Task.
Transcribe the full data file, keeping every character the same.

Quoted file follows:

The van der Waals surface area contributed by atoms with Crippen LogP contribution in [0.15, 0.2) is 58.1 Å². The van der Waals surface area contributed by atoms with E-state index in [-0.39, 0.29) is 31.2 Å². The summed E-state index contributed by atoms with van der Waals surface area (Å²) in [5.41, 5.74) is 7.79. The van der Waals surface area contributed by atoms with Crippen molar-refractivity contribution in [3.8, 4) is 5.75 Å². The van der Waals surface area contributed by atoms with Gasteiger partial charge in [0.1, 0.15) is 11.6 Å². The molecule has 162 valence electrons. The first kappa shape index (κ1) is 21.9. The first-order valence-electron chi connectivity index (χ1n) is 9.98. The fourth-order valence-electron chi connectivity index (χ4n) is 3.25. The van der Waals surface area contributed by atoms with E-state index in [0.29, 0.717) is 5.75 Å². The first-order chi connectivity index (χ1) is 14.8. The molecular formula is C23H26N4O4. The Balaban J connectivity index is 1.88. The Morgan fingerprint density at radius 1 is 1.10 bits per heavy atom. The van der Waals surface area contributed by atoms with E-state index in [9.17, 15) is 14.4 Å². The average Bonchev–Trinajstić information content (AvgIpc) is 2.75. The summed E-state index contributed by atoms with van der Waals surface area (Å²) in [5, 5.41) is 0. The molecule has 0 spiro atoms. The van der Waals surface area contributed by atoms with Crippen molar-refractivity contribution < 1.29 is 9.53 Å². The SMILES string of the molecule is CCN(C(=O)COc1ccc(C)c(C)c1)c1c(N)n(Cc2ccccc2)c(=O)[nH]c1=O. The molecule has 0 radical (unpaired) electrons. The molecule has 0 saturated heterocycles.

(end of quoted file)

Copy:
The van der Waals surface area contributed by atoms with Crippen LogP contribution in [0.15, 0.2) is 58.1 Å². The van der Waals surface area contributed by atoms with E-state index in [-0.39, 0.29) is 31.2 Å². The summed E-state index contributed by atoms with van der Waals surface area (Å²) in [5.41, 5.74) is 7.79. The van der Waals surface area contributed by atoms with Crippen molar-refractivity contribution in [3.8, 4) is 5.75 Å². The van der Waals surface area contributed by atoms with Gasteiger partial charge in [0.1, 0.15) is 11.6 Å². The molecule has 162 valence electrons. The first kappa shape index (κ1) is 21.9. The first-order valence-electron chi connectivity index (χ1n) is 9.98. The fourth-order valence-electron chi connectivity index (χ4n) is 3.25. The van der Waals surface area contributed by atoms with E-state index in [0.29, 0.717) is 5.75 Å². The first-order chi connectivity index (χ1) is 14.8. The molecular formula is C23H26N4O4. The Balaban J connectivity index is 1.88. The Morgan fingerprint density at radius 1 is 1.10 bits per heavy atom. The van der Waals surface area contributed by atoms with E-state index in [9.17, 15) is 14.4 Å². The average Bonchev–Trinajstić information content (AvgIpc) is 2.75. The summed E-state index contributed by atoms with van der Waals surface area (Å²) in [5, 5.41) is 0. The molecule has 0 spiro atoms. The van der Waals surface area contributed by atoms with Crippen molar-refractivity contribution < 1.29 is 9.53 Å². The SMILES string of the molecule is CCN(C(=O)COc1ccc(C)c(C)c1)c1c(N)n(Cc2ccccc2)c(=O)[nH]c1=O. The molecule has 0 radical (unpaired) electrons. The molecule has 0 saturated heterocycles.